Breon’s experience with Verizon Wireless 4G LTE

Last Wednesday, shortly after the Verizon Wireless 4G LTE conference call, I was presented with an LG 4G modem and a Windows laptop (more on that later).  It was like Christmas came a little early for me.  Since Wednesday, I’ve been using the modem as much as I can.  I’ve also been preforming tons speed tests (via  In the past, I’ve also had first hand experience with Sprint’s 4G service, on the EVO 4G and Epic 4G.  So this post will be a little bit of a showdown between the two services.

For starters, the reason I was given a USB modem, and not a super sweet smartphone, is because that’s all that is available right now.  Other devices (read: smartphones, MiFi, tablet) will be available “by mid 2011″.  There are two USB modems and they are the same price; $99.99 on contract, $249.99 with no contract.  If you purchase it without a contract, you can purchase service on a month-to-month basis.  There are two plans: 5GB for $50 or 10GB for $80.  They’ve kept overage charges simple.  If you go over, you’ll be charged $10 per GB. The reason I was handed a Windows laptop is because the Verizon Connection Manager is not currently available for Mac OSX (sad face). If/when it becomes available, I’ll be begging my VZW rep for the device, to test on my Mac.

Let’s get to the goods…

Verizon is advertising speeds, “on a real-world loaded network”, of 5-12 mbps down and 2-5 mbps up.  I have to be honest, I’ve been smack dab in the middle.  On average, I’ve been been consistently getting 7 mbps down.  Unfortunately, I usually only see 1 mbps up.  On a VERY positive note, I’ve never had any issue connecting to the 4G service.  I’ll open the laptop, launch the connection manager, and I’m on.  Whereas Sprint’s 4G network is very inconsistant.  Granted, I was using it on a phone versus the Verizon USB modem.  This is partly due to differences in technology between LTE and WiMax.  The frequency that LTE is on offers better coverage in buildings.  In fact, Sprint goes as far as showing you “in-building” and “on-street” coverage, on their maps.  The map on the right shows Sprint 4G coverage at my office.  Light blue is “on-street” and dark blue is “in-building”, which means “You will be able to use 4G data inside most buildings, in a car, and outside”.  I’m not going to show the local Verizon map, as it’s solid red.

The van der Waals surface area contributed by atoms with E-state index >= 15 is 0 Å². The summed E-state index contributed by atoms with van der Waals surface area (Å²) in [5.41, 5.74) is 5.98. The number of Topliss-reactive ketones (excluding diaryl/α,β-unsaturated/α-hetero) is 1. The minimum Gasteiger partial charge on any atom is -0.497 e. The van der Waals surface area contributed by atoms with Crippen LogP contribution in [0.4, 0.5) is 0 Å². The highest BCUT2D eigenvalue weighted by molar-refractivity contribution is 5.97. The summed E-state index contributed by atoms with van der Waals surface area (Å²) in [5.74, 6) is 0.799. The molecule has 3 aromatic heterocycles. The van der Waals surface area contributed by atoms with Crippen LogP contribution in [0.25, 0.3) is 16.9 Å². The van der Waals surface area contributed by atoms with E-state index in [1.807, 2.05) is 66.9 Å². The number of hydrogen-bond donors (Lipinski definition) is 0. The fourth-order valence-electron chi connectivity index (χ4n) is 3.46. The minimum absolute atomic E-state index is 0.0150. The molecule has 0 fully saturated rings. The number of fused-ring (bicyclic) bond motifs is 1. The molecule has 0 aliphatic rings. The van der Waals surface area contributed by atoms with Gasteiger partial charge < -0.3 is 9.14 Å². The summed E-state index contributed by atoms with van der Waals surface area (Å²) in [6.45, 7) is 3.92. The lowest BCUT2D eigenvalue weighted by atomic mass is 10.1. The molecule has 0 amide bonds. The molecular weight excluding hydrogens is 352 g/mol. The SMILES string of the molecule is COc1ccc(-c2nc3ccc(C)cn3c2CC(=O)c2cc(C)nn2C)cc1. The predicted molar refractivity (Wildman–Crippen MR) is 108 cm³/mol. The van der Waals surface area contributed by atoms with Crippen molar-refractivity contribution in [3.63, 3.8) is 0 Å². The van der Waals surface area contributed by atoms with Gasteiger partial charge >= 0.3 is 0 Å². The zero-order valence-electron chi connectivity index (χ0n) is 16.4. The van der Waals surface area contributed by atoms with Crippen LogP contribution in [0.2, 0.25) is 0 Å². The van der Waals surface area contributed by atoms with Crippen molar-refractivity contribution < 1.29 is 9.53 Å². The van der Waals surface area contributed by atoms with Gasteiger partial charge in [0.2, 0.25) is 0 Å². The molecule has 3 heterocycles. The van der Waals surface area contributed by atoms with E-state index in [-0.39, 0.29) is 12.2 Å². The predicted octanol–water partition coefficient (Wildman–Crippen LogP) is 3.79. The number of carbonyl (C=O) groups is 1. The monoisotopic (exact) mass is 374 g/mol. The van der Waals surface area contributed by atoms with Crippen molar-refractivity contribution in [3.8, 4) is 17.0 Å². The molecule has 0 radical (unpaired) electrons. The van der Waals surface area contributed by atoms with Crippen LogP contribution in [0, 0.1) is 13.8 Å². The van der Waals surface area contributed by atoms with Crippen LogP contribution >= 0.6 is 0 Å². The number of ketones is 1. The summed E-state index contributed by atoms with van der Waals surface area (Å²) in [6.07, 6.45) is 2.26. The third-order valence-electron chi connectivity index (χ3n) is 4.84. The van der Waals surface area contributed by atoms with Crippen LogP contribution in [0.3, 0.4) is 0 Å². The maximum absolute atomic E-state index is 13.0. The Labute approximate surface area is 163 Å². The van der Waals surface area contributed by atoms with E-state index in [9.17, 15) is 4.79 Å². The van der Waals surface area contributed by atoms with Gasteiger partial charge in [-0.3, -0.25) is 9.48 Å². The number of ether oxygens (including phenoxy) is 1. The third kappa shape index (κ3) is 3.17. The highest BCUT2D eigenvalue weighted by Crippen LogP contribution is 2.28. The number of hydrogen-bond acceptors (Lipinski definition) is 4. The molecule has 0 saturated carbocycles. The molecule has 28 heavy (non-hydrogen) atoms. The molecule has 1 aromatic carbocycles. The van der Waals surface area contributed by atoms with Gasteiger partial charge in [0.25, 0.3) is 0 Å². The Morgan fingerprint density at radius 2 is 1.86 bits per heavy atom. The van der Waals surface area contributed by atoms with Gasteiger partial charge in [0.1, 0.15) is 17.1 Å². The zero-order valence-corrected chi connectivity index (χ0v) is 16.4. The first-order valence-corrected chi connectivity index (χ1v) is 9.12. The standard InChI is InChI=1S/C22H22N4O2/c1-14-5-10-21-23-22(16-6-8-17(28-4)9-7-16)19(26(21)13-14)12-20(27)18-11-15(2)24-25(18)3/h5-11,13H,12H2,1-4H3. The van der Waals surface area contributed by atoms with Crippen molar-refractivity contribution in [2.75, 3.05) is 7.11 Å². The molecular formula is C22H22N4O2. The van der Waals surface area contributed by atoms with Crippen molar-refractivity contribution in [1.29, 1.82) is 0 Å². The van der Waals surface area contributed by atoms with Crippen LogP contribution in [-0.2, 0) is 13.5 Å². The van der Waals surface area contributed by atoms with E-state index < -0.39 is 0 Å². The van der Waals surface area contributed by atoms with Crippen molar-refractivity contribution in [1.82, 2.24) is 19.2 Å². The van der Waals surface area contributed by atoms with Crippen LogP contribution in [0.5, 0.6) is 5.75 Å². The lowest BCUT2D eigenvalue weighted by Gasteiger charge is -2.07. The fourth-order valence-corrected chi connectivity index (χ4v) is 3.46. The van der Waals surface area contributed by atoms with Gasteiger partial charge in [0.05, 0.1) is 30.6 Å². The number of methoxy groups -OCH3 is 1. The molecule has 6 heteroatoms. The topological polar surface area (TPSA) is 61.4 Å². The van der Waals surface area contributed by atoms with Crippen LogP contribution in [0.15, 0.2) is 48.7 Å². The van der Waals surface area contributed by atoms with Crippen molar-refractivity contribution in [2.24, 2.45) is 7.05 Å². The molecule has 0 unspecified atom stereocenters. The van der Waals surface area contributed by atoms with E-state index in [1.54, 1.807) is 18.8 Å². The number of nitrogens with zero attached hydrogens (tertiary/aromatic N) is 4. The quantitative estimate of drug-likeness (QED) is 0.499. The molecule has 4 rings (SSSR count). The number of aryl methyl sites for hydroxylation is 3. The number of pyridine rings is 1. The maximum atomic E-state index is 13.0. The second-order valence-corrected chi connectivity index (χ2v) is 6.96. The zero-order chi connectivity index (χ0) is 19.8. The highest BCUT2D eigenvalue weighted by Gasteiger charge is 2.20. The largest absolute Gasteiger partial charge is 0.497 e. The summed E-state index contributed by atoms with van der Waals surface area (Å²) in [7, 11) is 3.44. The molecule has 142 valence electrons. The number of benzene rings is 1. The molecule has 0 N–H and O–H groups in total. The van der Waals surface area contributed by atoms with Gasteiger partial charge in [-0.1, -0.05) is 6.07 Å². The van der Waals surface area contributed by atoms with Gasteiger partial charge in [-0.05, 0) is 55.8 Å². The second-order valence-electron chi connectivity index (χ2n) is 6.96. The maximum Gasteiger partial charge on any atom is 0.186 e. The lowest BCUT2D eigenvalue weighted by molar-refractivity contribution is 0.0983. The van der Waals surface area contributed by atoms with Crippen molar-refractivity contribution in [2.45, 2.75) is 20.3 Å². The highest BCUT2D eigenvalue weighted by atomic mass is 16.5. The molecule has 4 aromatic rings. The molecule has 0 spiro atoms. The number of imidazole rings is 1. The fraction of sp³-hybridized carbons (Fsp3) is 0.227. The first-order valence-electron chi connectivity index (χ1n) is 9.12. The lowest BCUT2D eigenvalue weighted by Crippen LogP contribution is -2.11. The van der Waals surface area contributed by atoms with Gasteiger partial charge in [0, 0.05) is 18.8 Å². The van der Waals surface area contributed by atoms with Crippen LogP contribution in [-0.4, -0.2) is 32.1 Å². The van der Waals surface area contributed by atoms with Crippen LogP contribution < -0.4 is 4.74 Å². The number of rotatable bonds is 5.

Let’s talk about overall coverage…at least in the Twin Cities of Minneapolis and St. Paul.  Verizon has stepped up in a BIG way.  Not only does their service have better building penetration, simply put, it’s everywhere.  Sprint did a pretty good job for an initial launch, but Verizon blew them out of the water.  Not only is Verizon 4G available downtown, in the urban metro, and the suburbs, Verizon 4G is available in many rural areas.  In fact, I’d be willing to bet that some of these areas don’t currently have any kind of high-speed internet available.  This is a huge WIN for the rural folks.

The map below compares Verizon 4G and Sprint 4G overall coverage.  The dark red represents Verizon’s coverage and the blue represents Sprint’s coverage.  The difference is easy to see.

Verizon Wireless 4G versus Sprint 4G coverage map*

*Original map images from Verizon Wireless and Sprint were modified for alignment purposes. Coverage was not altered.

At the end of the day, Verizon’s 4G LTE service is fast, reliable, and affordable.  The coverage is great and EVERY Verizon tower will have 4G by 2013.  By the time smartphones are released, the coverage should be ever better.  I love the service, but I’m not a fan of the USB modems.  I can’t wait for 4G hotspot options.

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